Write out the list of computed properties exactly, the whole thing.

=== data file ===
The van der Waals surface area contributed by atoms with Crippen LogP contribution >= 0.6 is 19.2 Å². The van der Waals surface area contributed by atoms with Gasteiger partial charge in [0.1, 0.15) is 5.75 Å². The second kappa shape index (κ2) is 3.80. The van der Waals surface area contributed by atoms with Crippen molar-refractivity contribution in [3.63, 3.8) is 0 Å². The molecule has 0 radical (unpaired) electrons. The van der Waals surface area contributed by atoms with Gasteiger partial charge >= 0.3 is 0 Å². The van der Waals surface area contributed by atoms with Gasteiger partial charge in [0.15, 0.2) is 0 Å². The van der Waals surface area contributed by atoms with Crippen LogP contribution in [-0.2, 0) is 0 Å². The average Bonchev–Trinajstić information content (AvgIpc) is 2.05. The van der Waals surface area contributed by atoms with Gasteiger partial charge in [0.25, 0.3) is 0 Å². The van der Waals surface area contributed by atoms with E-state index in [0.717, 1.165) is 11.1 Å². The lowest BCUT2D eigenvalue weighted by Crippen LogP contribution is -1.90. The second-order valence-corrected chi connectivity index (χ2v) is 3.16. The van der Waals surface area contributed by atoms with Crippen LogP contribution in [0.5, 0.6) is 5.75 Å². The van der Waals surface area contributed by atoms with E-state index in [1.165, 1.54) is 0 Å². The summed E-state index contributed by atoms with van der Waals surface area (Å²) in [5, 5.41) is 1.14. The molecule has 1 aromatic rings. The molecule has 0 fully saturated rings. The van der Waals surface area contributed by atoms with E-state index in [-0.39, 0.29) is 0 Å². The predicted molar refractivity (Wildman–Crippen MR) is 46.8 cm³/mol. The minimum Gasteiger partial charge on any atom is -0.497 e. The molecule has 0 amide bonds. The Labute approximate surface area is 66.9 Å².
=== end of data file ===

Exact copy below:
The van der Waals surface area contributed by atoms with Crippen LogP contribution >= 0.6 is 19.2 Å². The van der Waals surface area contributed by atoms with Gasteiger partial charge in [0.1, 0.15) is 5.75 Å². The second kappa shape index (κ2) is 3.80. The van der Waals surface area contributed by atoms with Crippen molar-refractivity contribution in [3.63, 3.8) is 0 Å². The molecule has 0 radical (unpaired) electrons. The van der Waals surface area contributed by atoms with Gasteiger partial charge >= 0.3 is 0 Å². The van der Waals surface area contributed by atoms with Gasteiger partial charge in [0.15, 0.2) is 0 Å². The van der Waals surface area contributed by atoms with Crippen LogP contribution in [-0.2, 0) is 0 Å². The average Bonchev–Trinajstić information content (AvgIpc) is 2.05. The van der Waals surface area contributed by atoms with Gasteiger partial charge in [0.25, 0.3) is 0 Å². The van der Waals surface area contributed by atoms with E-state index in [0.717, 1.165) is 11.1 Å². The lowest BCUT2D eigenvalue weighted by Crippen LogP contribution is -1.90. The second-order valence-corrected chi connectivity index (χ2v) is 3.16. The van der Waals surface area contributed by atoms with Crippen LogP contribution in [0.5, 0.6) is 5.75 Å². The van der Waals surface area contributed by atoms with E-state index in [1.165, 1.54) is 0 Å². The summed E-state index contributed by atoms with van der Waals surface area (Å²) in [5, 5.41) is 1.14. The molecule has 1 aromatic rings. The molecule has 0 fully saturated rings. The van der Waals surface area contributed by atoms with E-state index in [-0.39, 0.29) is 0 Å². The predicted molar refractivity (Wildman–Crippen MR) is 46.8 cm³/mol. The minimum Gasteiger partial charge on any atom is -0.497 e. The molecule has 0 amide bonds. The Labute approximate surface area is 66.9 Å².